If you have any pine trees in your yard, use the needles as mulch! I did that in our veggie and flower gardens this year and it really holds up. You would be amazed and how much pine needles are under one tree!
By Carol Young from Landisville, PA
Here are the questions asked by community members. Read on to see the answers provided by the ThriftyFun community.
I need to groundcover my yard at little expense. I have 3 large pines that shed loads of debris. Instead of paying to have it removed I would like to spread this debris over my entire yard.
Will this be a fire hazard during fire season? If I keep this acidic stuff off the borders, will my proposed stands of hollyhocks thrive? Am I inviting hoards of earwigs? If so, is this plan going to work?
Also, what is the best place for a small a small variety of dogwood tree; several hours of morning sun or all day hot sun?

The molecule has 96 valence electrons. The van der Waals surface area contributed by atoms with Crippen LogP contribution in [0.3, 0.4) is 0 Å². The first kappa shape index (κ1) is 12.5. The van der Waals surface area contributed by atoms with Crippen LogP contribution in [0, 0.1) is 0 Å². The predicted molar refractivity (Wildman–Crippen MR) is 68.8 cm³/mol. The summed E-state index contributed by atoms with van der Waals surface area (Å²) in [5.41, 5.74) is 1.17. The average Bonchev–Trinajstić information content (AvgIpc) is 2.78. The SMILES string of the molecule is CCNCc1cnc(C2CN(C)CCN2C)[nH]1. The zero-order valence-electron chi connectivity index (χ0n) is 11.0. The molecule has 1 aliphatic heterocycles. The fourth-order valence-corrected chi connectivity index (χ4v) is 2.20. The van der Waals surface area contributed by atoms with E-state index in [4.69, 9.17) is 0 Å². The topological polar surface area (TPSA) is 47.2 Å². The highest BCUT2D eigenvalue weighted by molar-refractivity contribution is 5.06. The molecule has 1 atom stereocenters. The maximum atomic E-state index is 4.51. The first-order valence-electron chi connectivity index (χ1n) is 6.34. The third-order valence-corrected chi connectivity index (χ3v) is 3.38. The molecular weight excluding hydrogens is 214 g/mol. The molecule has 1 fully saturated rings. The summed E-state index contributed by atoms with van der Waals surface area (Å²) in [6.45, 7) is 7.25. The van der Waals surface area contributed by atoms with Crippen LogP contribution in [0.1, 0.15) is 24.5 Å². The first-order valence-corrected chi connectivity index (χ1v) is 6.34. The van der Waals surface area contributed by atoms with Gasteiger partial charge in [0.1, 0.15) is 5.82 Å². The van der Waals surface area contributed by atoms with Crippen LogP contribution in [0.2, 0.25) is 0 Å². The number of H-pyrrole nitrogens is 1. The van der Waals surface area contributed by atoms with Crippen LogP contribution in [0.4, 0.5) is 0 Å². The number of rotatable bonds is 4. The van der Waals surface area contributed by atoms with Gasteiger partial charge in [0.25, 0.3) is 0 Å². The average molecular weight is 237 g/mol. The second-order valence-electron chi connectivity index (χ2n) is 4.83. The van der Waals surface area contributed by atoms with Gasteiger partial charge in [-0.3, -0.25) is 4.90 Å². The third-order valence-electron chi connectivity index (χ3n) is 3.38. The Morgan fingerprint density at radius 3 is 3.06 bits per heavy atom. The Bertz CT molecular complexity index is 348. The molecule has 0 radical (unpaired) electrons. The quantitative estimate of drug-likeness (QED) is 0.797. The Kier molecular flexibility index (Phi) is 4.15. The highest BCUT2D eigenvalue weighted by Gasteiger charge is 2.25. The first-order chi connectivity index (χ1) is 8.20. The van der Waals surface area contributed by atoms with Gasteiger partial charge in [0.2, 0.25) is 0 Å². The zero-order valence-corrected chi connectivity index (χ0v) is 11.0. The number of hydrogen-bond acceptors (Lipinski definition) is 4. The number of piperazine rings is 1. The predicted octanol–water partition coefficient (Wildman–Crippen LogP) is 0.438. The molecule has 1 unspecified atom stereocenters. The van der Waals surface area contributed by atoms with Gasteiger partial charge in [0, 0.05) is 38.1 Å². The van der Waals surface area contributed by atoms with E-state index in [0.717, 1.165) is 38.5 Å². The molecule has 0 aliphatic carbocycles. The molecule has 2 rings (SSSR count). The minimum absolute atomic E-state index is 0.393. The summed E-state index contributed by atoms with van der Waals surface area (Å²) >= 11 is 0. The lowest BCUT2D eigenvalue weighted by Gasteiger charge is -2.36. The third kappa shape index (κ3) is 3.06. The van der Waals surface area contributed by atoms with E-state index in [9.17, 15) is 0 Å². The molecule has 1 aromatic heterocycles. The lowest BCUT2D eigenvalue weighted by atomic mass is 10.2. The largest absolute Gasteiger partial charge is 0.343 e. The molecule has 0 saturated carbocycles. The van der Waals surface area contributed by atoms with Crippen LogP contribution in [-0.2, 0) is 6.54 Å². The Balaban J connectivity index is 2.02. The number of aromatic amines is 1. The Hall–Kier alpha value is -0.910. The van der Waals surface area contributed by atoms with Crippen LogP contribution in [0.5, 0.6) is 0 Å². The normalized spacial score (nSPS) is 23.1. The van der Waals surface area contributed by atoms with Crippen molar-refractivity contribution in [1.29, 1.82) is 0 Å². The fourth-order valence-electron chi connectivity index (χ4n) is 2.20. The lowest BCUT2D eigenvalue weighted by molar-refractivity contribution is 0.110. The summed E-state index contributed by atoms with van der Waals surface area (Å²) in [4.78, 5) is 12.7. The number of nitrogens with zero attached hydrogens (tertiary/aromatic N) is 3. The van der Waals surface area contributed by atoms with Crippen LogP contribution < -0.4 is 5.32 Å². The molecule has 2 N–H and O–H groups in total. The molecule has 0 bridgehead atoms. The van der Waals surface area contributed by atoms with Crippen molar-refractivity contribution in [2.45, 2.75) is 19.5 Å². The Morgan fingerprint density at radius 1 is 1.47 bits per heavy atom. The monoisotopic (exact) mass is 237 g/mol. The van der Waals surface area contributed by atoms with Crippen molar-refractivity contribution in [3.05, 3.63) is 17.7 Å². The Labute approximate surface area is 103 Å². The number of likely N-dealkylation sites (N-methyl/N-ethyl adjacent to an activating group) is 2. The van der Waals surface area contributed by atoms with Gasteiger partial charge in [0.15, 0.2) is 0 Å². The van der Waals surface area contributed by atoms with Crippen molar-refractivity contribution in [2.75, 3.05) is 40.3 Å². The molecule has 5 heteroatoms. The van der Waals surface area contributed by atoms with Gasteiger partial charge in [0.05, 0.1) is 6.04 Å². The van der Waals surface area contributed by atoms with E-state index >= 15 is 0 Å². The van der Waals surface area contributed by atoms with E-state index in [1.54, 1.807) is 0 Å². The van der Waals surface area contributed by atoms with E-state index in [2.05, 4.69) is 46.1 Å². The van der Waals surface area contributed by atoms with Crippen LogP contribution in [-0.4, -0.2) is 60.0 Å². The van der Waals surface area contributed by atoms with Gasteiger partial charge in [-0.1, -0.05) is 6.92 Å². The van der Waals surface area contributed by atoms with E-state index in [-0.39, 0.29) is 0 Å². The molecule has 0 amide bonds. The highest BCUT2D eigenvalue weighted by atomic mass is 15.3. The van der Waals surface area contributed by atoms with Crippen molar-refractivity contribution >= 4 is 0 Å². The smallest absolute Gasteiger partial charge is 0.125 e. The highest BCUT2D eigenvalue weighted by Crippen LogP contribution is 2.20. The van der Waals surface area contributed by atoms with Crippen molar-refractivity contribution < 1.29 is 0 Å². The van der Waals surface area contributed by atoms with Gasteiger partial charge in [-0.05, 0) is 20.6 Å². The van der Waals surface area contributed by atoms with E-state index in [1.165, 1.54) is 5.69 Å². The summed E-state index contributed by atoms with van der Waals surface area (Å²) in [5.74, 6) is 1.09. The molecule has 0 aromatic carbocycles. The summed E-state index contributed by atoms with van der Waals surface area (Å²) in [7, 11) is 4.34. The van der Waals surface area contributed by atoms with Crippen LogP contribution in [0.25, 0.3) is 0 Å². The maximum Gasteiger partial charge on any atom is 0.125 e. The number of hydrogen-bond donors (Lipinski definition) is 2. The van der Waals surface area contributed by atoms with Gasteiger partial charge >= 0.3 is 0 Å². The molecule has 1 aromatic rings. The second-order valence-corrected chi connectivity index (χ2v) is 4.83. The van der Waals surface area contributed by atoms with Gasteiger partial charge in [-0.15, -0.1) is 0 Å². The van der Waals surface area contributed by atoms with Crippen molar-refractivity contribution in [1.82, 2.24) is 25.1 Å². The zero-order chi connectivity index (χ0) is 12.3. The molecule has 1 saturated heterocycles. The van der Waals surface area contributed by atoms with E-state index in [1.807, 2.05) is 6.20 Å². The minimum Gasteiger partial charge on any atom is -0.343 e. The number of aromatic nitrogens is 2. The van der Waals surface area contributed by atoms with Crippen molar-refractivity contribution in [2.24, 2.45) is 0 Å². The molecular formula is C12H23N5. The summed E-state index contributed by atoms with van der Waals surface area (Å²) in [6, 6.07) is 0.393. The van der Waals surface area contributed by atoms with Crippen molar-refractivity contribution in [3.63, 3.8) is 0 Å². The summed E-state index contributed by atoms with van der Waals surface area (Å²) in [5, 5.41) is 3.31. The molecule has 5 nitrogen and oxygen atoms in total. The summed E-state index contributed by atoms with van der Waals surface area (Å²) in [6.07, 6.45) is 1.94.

I would compost it for a couple of years, turning it with a spade every month or so, so that the top layer gets a chance to heat and break it all down into mulch (resulting in rich dark soil). I would also add lime because pine needles will be very acidic. Gardens and lawns grow better in a medium to alkaline soil ph.
I used pine needles as a mulch for years in my American Deep South gardens-azaleas especially love having a nice layer of pine needle mulch. I never had a problem with it being a fire hazard but I was always careful to make sure it was evenly moist if we were under a fire watch alert.
I think the success is increased by shredding the needles before placing it as a mulch. Before I owned a chipper-shredder I simply ran the mower with the mulcher blade to shred a pile of it. I'd rake the shredded material up, put it in a wheelbarrow and dump it where I wanted to mulch. My acid lovers did very well on it, as did my roses and boxwoods. Pine needle mulch, especially if shredded, is very decorative in the garden. You can compost it first but I never did, lol!
This link describes using pine needles in the garden rather nicely, and explains far better than I can about the acidic nature of pine needles: